I promise, I'm not dead. That I've been in a communication blackout, I do admit, but I'm not dead.
I hate when blog posts start off with "Sorry I haven't written in a while." It's a waste of time for the person writing the post and for the reader. We subscribe to your blog to read what you write…when you write it. We get it if you've been holed up by terrorists and held for ransom or that you work and go to school full time. If we didn't take the time to get to know you before you went dark, it's our loss. (Unless you really are a tosser and then you're sunk.)
So no, I'm not sorry that I haven't written in a while. To quote Tom Daschle, "I'm saddened by that fact." Except unlike the blowhard that used to have a job on Capitol Hill, I mean it.Happier Then
I knew that this semester would be harder because I wouldn't have a doutzbag for a professor and would have to actually apply myself, but I wasn't ready for the transition that has played out.
The weather delays haven't helped matters any and quite frankly the weather has been, for the most part, mopey. This isn't a good combination for a lonely, depressive, hypoglycemic procrastinator.
Regardless–for whatever reason, I was happier last semester or at least I remember being so. I liked journaling regularly and I think I struck the delicate balance between personal journaling and entertaining you, my faithful reader. True, it could be that I had more people and time to hang out with last semester, but writing about my troubles and commenting on the news as I saw fit was cleansing for me. I've already missed that and have been going crazy because I haven't written because I didn't feel like I had the energy. Now I'm going to rope off some time in my schedule and write on a regular basis.Writing is a Meditation
Discussing the possibility of quitting his "day job" and living off of the income from the podcast alone (see episode 200.5 of the No Agenda Show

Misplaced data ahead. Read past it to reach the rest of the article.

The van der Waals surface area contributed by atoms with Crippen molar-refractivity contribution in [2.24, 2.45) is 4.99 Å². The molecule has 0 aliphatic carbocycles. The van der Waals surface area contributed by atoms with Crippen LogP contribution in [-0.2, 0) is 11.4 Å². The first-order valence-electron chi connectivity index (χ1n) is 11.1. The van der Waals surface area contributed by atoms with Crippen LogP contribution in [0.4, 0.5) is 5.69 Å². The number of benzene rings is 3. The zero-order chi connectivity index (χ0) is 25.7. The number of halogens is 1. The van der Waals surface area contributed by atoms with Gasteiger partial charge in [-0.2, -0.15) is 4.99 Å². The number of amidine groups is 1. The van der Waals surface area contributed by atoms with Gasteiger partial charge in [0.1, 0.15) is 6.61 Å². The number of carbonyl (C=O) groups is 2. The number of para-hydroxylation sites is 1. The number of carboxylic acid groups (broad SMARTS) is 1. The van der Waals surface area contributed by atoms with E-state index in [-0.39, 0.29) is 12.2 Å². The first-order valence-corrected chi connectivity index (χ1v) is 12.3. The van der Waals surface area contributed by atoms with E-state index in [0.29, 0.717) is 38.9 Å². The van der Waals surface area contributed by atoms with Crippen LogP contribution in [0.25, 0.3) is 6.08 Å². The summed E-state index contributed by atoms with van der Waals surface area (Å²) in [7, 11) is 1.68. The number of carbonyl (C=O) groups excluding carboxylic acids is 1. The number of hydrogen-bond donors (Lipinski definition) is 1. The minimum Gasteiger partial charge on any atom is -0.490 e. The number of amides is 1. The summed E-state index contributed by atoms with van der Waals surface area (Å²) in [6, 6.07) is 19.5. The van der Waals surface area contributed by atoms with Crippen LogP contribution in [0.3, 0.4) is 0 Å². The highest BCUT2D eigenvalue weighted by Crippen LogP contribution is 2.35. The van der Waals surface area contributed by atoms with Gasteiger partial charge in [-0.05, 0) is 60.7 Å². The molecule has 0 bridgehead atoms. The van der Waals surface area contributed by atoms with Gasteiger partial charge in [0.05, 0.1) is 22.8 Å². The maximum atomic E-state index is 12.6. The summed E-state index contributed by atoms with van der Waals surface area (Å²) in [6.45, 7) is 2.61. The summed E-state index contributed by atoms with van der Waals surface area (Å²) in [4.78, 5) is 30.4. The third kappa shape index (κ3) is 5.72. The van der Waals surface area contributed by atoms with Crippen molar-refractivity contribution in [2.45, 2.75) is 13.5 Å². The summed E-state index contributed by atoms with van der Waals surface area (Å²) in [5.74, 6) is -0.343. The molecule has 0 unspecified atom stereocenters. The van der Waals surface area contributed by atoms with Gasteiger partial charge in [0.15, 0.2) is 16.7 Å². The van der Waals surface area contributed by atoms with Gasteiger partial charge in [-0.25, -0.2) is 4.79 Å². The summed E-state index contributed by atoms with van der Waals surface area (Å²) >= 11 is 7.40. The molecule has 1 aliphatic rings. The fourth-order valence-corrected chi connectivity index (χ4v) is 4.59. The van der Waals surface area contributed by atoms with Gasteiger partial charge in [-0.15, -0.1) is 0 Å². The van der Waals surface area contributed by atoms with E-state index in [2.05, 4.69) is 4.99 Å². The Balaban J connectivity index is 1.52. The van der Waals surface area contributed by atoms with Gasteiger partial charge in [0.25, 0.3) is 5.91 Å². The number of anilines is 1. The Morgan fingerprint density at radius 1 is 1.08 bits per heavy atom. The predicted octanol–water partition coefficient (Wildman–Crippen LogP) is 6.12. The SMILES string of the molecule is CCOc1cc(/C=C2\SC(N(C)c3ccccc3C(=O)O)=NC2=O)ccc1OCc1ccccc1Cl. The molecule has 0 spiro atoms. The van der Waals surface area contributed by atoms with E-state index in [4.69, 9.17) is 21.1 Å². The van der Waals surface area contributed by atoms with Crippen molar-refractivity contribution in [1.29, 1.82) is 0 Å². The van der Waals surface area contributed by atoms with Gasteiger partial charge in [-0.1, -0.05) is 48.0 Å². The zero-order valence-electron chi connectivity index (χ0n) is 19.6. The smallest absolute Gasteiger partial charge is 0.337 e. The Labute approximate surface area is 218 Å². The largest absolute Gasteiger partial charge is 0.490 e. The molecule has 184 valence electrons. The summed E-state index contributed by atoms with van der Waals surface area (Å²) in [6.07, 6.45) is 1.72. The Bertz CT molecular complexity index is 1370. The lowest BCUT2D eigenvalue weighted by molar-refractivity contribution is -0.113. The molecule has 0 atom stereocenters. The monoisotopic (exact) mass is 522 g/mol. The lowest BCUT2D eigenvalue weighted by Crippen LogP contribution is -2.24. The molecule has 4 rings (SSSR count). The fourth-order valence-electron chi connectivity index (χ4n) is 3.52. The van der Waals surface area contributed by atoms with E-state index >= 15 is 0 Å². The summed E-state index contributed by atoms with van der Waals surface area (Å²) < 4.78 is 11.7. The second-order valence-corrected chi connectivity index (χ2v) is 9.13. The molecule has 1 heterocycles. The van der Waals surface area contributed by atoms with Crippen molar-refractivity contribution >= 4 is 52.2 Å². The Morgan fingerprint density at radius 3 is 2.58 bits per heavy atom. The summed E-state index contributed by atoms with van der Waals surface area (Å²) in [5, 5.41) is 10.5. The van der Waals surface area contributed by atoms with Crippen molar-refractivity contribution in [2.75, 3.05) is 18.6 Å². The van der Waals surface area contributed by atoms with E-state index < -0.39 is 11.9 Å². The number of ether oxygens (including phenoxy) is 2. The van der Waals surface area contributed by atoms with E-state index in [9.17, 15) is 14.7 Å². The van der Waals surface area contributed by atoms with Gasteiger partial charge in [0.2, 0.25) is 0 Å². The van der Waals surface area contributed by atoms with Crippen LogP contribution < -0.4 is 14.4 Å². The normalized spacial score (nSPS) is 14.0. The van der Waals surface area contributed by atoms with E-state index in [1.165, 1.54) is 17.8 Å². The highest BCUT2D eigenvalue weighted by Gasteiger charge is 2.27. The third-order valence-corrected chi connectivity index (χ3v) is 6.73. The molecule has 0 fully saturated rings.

for the audio), John C. Dvorak said the he would never quit writing "because it's a meditation." Ever since I heard that turn of phrase, I've gotten serious about my writing because I think I know exactly what John meant: writing is a way to get out of yourself the thoughts you've been churning over and over and over.
No, I don't mean that I'm working away in a dark basement hammering out my magnum opus
. I have no grand illusions of writing "The Great American Novel". Either I have it in me or I don't. But right now, at this juncture of my life, I don't have the bandwidth, time, or resources to tackle that particular problem.
Would I love to see my words and thoughts in print and get paid tons of money for writing the first thing that comes to my mind? I'm not an idiot. I love easy-earn money just as much as the next guy. But I'm not too found of "free" money. I don't like the price that comes with it and I believe in the Value Proposition. It's a pride thing.
I'm not stupid either. I tried writing a book when I was a kid and never got passed chapter three. I've tried writing screenplays before and have failed miserably. I just can't make crap up: my pride won't let me half-ass it.
Is it because of lack of persistence, drive, discipline, etc? Probably. But I think it's equal part of my not being a good liar, part being anal retentive for accuracy in both my fiction and entertainment but mostly because I have horrible organizational skills of things this frivolous.
I realize that I'm good at blogging for a reason: the blogging that I do (and that you've come to know and love) is simply an extension of the essay. (Or as an online friend of mine said in her blog's tagline, I wanted to be a writer but discovered that blogging was easier.
I have a short attention span, so it follows that while I do
think through a lot of things, an extended discussion on the topic isn't likely unless I sit down and get it all out in one setting. This is why it takes me so long to write a single blog post: I'm trying to get it all in.Scrivener
I think I've mentioned this before, but ehowton
mentioned to me that he could see more structure and focus in my writing over the past year or so. My secret weapon is Scrivener